Jan 25th is Robbie Burns day, a time when the definition of "Scottish" stretches to include 3rd generation Scots Immigrants, utility-kilt enthusiasts, and pretty much anybody who's ever seen Braveheart. It is a time of drinking fiery liquor, eating cuisine that seems, as Mike Myers once said, based on a dare, like intestines stuffed with more intestines, or the Scotch Egg (which is worse for your health than a close range shotgun blast), and it's also a time for Scotch Beer.
Despite my Gaelic roots, I'm not Scottish, although I have read several collections of the comic strip The Broons and I've always had a deep-seated desire to travel back through time and kick Dr. Samuel Johnson very hard in his fat gouty shins.
As such, I won't be partaking of any particular libation this eve, but I have stocked the cupboard with a few choice brews for the weekend. If you're doing a last-minute shop, these should all be available at your local BCLDB, and if you're going the private route, feel free to get a recommendation, as these aren't the only kilty brews out there (a wee Heavy'd be nice).
Innis and Gunn is a go-to gift beer that I enjoy giving to people who've no experience of craft brews. It's delicious, and small enough that you could just have the one for a quick toast.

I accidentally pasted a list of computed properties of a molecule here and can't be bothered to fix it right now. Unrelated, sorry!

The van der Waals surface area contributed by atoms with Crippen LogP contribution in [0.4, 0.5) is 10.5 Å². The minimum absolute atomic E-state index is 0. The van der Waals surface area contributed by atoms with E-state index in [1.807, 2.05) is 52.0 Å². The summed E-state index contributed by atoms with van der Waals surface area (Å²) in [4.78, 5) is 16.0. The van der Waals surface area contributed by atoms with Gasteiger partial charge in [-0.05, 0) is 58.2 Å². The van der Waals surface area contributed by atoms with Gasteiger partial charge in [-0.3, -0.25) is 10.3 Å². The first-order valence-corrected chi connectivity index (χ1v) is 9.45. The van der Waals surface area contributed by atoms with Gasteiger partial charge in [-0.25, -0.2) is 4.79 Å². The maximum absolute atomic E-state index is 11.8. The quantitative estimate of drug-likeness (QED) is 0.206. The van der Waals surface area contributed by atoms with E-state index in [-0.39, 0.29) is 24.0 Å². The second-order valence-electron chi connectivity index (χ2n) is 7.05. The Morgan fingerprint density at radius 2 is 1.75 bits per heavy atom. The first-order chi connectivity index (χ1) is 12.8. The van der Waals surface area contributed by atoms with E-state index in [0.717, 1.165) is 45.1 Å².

Fraoch (which cannot be pronounced without heaving up a gob of phlegm) is a golden heather-infused ale, and should remind us all that the vaunted hop is nearly modern in terms of its use as an additive for beer. The heather imparts a slight floral nature, but there's next to no aftertaste: it's as sweet as a lowland milkmaid.
Granville Island's Scottish Ale is your typical malt-forward Scots Ale. It is as deep brown as a pair of tweed trousers and'll have you rolling your rrr's in to time at all, ye ken?
Not pictured: Saltspring has a Heather Ale, which is light and airy, a wee, sleekit cowerin' timorous thing of a brew. Well worth tracking it down.